The Bell Jar by Sylvia Plath
Harper Perennial (1971)
Rating: 3.5 out of 5 stars
Rereadability: I will probably revisit this one someday.
Reviewed by Pete
Sylvia Plath’s The Bell Jar is one of those books that seems to have its own solar system. It’s been read by so many people, and hated and loved by so many people, that I’m a bit afraid of adding to the conversation.
It’s a book that I think does better without a synopsis. I went into it with a lot of vague ideas about its plot and themes, and I wish I’d been able to set those aside—I would have enjoyed the beginning of the novel more if I had.
The Bell Jar is in some ways as if The Catcher in the Rye started at its halfway point and continued another 150 pages after Holden Caulfield is committed to a mental hospital. I had trouble with the beginning of the book—I found Esther Greenwood vain and judgmental of others (much like Holden), and her problems seemed petty.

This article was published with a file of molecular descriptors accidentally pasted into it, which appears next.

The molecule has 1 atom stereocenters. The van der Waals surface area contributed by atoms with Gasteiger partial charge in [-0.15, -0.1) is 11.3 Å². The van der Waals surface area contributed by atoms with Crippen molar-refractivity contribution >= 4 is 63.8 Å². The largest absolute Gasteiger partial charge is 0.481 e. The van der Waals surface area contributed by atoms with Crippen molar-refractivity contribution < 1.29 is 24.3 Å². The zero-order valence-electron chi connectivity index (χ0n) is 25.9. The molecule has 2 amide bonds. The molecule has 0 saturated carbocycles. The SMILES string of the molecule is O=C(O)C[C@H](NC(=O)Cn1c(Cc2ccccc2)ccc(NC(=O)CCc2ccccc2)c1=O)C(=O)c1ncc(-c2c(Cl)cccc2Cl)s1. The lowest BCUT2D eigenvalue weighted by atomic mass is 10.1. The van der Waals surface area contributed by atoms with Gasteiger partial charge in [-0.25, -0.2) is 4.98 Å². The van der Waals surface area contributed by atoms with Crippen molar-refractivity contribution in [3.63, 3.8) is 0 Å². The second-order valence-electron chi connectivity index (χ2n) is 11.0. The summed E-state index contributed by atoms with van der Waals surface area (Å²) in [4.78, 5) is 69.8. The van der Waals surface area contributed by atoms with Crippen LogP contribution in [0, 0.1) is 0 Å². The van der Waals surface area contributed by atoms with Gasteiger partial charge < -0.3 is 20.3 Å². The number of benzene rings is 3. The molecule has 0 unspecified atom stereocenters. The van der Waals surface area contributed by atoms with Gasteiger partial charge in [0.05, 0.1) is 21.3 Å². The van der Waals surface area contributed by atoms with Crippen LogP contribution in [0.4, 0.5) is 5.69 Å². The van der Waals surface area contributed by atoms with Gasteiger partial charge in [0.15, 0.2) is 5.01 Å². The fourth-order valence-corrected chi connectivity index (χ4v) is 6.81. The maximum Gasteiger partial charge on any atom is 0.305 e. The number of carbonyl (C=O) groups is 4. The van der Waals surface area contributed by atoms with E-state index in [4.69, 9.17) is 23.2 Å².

The book takes a quick, dark turn that isn’t really a turn at all but is instead an exploration of Esther’s fragile mental state. It’s painful to read at times, and Sylvia Plath’s own struggle with mental illness, and her eventual suicide, add gravity to the story.
Though it was an exhausting read, and definitely a book I wasn’t looking forward to reading each time I cracked it open, I am glad I read it; I will definitely revisit The Bell Jar someday with a bit more patience and readiness.